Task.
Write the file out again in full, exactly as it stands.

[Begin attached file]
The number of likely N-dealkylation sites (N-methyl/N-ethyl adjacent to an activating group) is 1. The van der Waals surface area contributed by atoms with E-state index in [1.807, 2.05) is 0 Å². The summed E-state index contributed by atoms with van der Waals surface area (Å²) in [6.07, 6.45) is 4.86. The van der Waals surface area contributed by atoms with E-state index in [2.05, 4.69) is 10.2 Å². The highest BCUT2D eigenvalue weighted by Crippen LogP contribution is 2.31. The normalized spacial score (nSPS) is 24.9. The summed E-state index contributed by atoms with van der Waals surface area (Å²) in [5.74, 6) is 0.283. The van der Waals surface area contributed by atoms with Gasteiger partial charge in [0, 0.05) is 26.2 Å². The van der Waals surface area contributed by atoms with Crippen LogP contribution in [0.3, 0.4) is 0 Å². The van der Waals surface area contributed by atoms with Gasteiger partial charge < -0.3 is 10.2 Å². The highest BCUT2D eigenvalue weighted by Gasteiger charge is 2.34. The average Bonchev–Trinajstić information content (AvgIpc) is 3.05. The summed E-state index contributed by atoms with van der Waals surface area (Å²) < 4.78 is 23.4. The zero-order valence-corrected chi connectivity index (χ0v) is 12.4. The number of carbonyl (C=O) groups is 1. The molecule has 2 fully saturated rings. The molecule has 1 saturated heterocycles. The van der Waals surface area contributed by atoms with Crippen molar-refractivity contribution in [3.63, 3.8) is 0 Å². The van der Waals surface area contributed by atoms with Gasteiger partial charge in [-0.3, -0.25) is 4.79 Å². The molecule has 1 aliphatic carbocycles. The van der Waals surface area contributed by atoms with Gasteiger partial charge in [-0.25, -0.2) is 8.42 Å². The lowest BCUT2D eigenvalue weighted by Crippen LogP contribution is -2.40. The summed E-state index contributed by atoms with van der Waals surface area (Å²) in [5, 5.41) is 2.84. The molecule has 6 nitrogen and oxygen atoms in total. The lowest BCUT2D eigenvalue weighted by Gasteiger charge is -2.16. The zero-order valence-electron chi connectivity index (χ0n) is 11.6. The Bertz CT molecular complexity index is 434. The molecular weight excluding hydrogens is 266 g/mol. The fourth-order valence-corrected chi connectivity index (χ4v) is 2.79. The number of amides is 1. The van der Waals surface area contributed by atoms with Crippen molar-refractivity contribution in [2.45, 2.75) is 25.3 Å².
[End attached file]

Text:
The number of likely N-dealkylation sites (N-methyl/N-ethyl adjacent to an activating group) is 1. The van der Waals surface area contributed by atoms with E-state index in [1.807, 2.05) is 0 Å². The summed E-state index contributed by atoms with van der Waals surface area (Å²) in [6.07, 6.45) is 4.86. The van der Waals surface area contributed by atoms with E-state index in [2.05, 4.69) is 10.2 Å². The highest BCUT2D eigenvalue weighted by Crippen LogP contribution is 2.31. The normalized spacial score (nSPS) is 24.9. The summed E-state index contributed by atoms with van der Waals surface area (Å²) in [5.74, 6) is 0.283. The van der Waals surface area contributed by atoms with Gasteiger partial charge in [0, 0.05) is 26.2 Å². The van der Waals surface area contributed by atoms with Crippen LogP contribution in [0.3, 0.4) is 0 Å². The van der Waals surface area contributed by atoms with Gasteiger partial charge < -0.3 is 10.2 Å². The highest BCUT2D eigenvalue weighted by Gasteiger charge is 2.34. The average Bonchev–Trinajstić information content (AvgIpc) is 3.05. The summed E-state index contributed by atoms with van der Waals surface area (Å²) < 4.78 is 23.4. The zero-order valence-corrected chi connectivity index (χ0v) is 12.4. The number of carbonyl (C=O) groups is 1. The molecule has 2 fully saturated rings. The molecule has 1 saturated heterocycles. The van der Waals surface area contributed by atoms with Crippen molar-refractivity contribution in [3.63, 3.8) is 0 Å². The van der Waals surface area contributed by atoms with Gasteiger partial charge in [-0.3, -0.25) is 4.79 Å². The molecule has 1 aliphatic carbocycles. The van der Waals surface area contributed by atoms with Gasteiger partial charge in [-0.25, -0.2) is 8.42 Å². The lowest BCUT2D eigenvalue weighted by Crippen LogP contribution is -2.40. The summed E-state index contributed by atoms with van der Waals surface area (Å²) in [5, 5.41) is 2.84. The molecule has 6 nitrogen and oxygen atoms in total. The lowest BCUT2D eigenvalue weighted by Gasteiger charge is -2.16. The zero-order valence-electron chi connectivity index (χ0n) is 11.6. The Bertz CT molecular complexity index is 434. The molecular weight excluding hydrogens is 266 g/mol. The fourth-order valence-corrected chi connectivity index (χ4v) is 2.79. The number of amides is 1. The van der Waals surface area contributed by atoms with Crippen molar-refractivity contribution in [2.45, 2.75) is 25.3 Å².